Joan’s Last Prison
JOAN was imprisoned in the fortress of Rouen, a place of enormous strength, situated near the walls of the city, with towers one hundred and fifty feet high and forty feet in diameter, the walls being twelve feet thick. She may have thought on entering that her deliverance was near; for the boy-king of England, whom St. Catherine said she was to see, had been residing here since July of that year, and continued to reside during her entire captivity. The prison of Joan looked" toward the fields," said Aymond de Macy; although Massieu, who was apparitor, or usher, at the trial, calls it a camera media, or middle chamber; that is, we may suppose, in the interior of the castle. It was a dark room, approached by eight steps. There was apparently nothing in it, by way of furniture, save a bed, on which Joan was chained by the feet to a large beam. We cannot give the name of furniture to an iron cage, in which Joan was enclosed in wild-beast fashion from her arrival in Rouen to the beginning of the trial; that is, for the space of two months, from the closing days of December to February 21st. In this she stood, chained by the hands, feet and neck.
She was guarded by five English soldiers, who are described by a name, which leaves no doubt as to their character—they were pillagers of houses, who committed nameless outrages on the people of the country. Their conduct toward Joan showed what they were. These men the intruded judge, who was really the prosecutor, Bishop Cauchon, made swear to guard Joan well, which, from the sense and circumstances, means that she must have no hope of escape. Three of these men were in the room day and night, and two at the door.
In ecclesiastical trials the accused should be placed in an ecclesiastical prison; and women should be guarded by women. Such prisons there were in Rouen, attached to the courts of the Archbishop. Joan saw the interior of none of these. She begged to be sent there; and once they promised her the -desired boon in order to make her retract, as they said. " Oh, men of the Church," she exclaimed, "take me to your prison, out of the hands of the English."
The soldiers amused themselves by tormenting her with the threat of approaching death. They mocked her, and attempted to do her immoral violence. Hence she would not, and could not, renounce male attire—no longer, in fact forbidden in the Bible, since we are not under the Old Law. At night she drew her garments as tightly as possible around her for safety. Except these precious guards, no one was allowed to see Joan, unless authorized by Cauchon.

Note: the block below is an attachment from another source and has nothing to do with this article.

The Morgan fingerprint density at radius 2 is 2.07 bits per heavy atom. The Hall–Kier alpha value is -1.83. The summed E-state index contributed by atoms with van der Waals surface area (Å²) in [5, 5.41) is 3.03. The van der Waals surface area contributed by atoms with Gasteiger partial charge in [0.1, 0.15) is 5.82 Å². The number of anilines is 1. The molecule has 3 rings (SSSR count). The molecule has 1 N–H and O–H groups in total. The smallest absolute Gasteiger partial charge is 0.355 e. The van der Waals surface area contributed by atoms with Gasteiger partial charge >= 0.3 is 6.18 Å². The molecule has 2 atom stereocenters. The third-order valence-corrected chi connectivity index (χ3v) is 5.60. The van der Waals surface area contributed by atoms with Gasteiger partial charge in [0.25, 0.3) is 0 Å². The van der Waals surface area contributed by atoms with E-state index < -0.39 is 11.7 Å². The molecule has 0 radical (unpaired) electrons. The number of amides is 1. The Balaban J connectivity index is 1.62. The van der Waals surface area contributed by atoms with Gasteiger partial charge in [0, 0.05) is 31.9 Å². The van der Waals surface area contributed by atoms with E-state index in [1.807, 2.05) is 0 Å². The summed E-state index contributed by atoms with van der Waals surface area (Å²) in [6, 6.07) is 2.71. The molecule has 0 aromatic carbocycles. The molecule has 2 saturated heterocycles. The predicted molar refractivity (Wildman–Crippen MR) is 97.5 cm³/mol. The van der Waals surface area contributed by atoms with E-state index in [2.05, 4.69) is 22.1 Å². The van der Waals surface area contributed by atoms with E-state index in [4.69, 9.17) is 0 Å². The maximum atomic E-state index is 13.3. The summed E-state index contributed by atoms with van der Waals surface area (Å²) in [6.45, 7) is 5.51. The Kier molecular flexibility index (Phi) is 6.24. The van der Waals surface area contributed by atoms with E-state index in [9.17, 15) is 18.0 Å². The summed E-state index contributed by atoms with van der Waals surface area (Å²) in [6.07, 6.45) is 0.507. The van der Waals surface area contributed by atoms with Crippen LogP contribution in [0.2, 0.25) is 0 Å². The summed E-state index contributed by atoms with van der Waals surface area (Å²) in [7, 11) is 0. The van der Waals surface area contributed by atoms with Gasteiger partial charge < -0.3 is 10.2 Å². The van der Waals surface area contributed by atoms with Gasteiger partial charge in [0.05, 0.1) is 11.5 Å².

Traitors, however, and spies, were introduced, to deceive her by false counsel, or by obtaining an incriminating confession. The traitorous Loyseleur, a priest - to our Christian shame, be it said—so deceived Joan that she confessed to him. He had, in fact, asked to be appointed her confessor, and was the only one approved by Cauchon.
De la Pierre, who was most intimately acquainted with the circumstances of Joan's trial and prison, swore at the Rehabilitation that Joan declared publicly "the great wrong and violence" done her by the English when she had assumed female attire after the so-called abjuration. And he saw her sorrowful face bathed in tears, disfigured and outraged to such a great extent that he had great pity for her. Ladvenu, a similar witness, said that the simple Maid revealed to him that they had tormented her with violence in the prison; that they had beaten her; and that an English milord—Warwick is the only one suspected—had attempted to violate her. She was, by the way, committed to his charge. The great and pious Bedford, canon of the cathedral of Rouen, looked on concealed while his wife subjected the Maid to a. physical examination. She complained extraordinarily, said Toutmouille, of the violence done her in prison by the jailers and others who were allowed to enter. "We do not know, writes Mr. Andrew Lang, "that Philip of Burgundy would have sunk to the depths of
shame that were reached by the Duke of Bedford and the Earl of Warwick….. When an earl thus forgot himself, we may imagine the ribaldry of her daily and nightly companions, "five English houcepailliers of the basest degree."